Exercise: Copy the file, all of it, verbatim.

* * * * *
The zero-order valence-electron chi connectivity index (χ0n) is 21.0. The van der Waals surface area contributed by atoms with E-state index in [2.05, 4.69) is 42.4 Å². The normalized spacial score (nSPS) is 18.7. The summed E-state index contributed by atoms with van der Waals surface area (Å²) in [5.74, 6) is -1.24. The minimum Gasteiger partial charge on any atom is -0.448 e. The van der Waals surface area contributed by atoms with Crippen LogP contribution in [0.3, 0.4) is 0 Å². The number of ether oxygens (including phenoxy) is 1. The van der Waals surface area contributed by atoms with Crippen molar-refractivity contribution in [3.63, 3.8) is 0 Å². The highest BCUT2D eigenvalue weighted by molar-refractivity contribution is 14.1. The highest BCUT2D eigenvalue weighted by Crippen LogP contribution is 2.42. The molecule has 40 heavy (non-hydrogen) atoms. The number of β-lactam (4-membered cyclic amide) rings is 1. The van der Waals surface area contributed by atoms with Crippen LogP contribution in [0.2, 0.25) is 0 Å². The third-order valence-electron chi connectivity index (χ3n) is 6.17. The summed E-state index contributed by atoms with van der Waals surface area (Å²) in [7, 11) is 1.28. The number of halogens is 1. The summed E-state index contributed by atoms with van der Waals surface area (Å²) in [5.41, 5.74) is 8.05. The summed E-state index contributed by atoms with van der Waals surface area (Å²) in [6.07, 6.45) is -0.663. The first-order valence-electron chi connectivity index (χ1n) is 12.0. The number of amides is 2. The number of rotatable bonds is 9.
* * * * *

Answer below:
The zero-order valence-electron chi connectivity index (χ0n) is 21.0. The van der Waals surface area contributed by atoms with E-state index in [2.05, 4.69) is 42.4 Å². The normalized spacial score (nSPS) is 18.7. The summed E-state index contributed by atoms with van der Waals surface area (Å²) in [5.74, 6) is -1.24. The minimum Gasteiger partial charge on any atom is -0.448 e. The van der Waals surface area contributed by atoms with Crippen LogP contribution in [0.3, 0.4) is 0 Å². The number of ether oxygens (including phenoxy) is 1. The van der Waals surface area contributed by atoms with Crippen molar-refractivity contribution in [3.63, 3.8) is 0 Å². The highest BCUT2D eigenvalue weighted by molar-refractivity contribution is 14.1. The highest BCUT2D eigenvalue weighted by Crippen LogP contribution is 2.42. The molecule has 40 heavy (non-hydrogen) atoms. The number of β-lactam (4-membered cyclic amide) rings is 1. The van der Waals surface area contributed by atoms with Crippen LogP contribution in [0.2, 0.25) is 0 Å². The third-order valence-electron chi connectivity index (χ3n) is 6.17. The summed E-state index contributed by atoms with van der Waals surface area (Å²) in [7, 11) is 1.28. The number of halogens is 1. The summed E-state index contributed by atoms with van der Waals surface area (Å²) in [5.41, 5.74) is 8.05. The summed E-state index contributed by atoms with van der Waals surface area (Å²) in [6.07, 6.45) is -0.663. The first-order valence-electron chi connectivity index (χ1n) is 12.0. The number of amides is 2. The number of rotatable bonds is 9.